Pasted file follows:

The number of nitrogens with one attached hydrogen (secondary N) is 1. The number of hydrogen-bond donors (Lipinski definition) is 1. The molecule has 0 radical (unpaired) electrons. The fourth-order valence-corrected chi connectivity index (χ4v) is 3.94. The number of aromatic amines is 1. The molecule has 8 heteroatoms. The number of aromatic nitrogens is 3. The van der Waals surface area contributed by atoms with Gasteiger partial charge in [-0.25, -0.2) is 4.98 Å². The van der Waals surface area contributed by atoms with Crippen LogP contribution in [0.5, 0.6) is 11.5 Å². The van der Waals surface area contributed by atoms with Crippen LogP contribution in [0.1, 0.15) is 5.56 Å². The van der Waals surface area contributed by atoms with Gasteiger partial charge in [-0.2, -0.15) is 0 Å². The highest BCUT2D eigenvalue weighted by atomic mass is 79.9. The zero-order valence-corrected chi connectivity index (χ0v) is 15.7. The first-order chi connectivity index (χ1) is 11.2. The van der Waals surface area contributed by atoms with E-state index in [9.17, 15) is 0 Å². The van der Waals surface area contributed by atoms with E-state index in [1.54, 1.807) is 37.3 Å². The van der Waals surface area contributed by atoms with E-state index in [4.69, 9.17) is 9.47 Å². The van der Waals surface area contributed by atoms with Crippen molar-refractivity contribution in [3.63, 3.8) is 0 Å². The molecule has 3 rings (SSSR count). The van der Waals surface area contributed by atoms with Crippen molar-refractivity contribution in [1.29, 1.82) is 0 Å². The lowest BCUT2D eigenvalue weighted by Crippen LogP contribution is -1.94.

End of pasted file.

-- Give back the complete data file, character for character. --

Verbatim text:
The number of nitrogens with one attached hydrogen (secondary N) is 1. The number of hydrogen-bond donors (Lipinski definition) is 1. The molecule has 0 radical (unpaired) electrons. The fourth-order valence-corrected chi connectivity index (χ4v) is 3.94. The number of aromatic amines is 1. The molecule has 8 heteroatoms. The number of aromatic nitrogens is 3. The van der Waals surface area contributed by atoms with Gasteiger partial charge in [-0.25, -0.2) is 4.98 Å². The van der Waals surface area contributed by atoms with Crippen LogP contribution in [0.5, 0.6) is 11.5 Å². The van der Waals surface area contributed by atoms with Crippen LogP contribution in [0.1, 0.15) is 5.56 Å². The van der Waals surface area contributed by atoms with Gasteiger partial charge in [-0.2, -0.15) is 0 Å². The highest BCUT2D eigenvalue weighted by atomic mass is 79.9. The zero-order valence-corrected chi connectivity index (χ0v) is 15.7. The first-order chi connectivity index (χ1) is 11.2. The van der Waals surface area contributed by atoms with E-state index in [9.17, 15) is 0 Å². The van der Waals surface area contributed by atoms with E-state index in [1.54, 1.807) is 37.3 Å². The van der Waals surface area contributed by atoms with E-state index in [4.69, 9.17) is 9.47 Å². The van der Waals surface area contributed by atoms with Crippen molar-refractivity contribution in [3.63, 3.8) is 0 Å². The molecule has 3 rings (SSSR count). The van der Waals surface area contributed by atoms with Crippen molar-refractivity contribution in [1.29, 1.82) is 0 Å². The lowest BCUT2D eigenvalue weighted by Crippen LogP contribution is -1.94.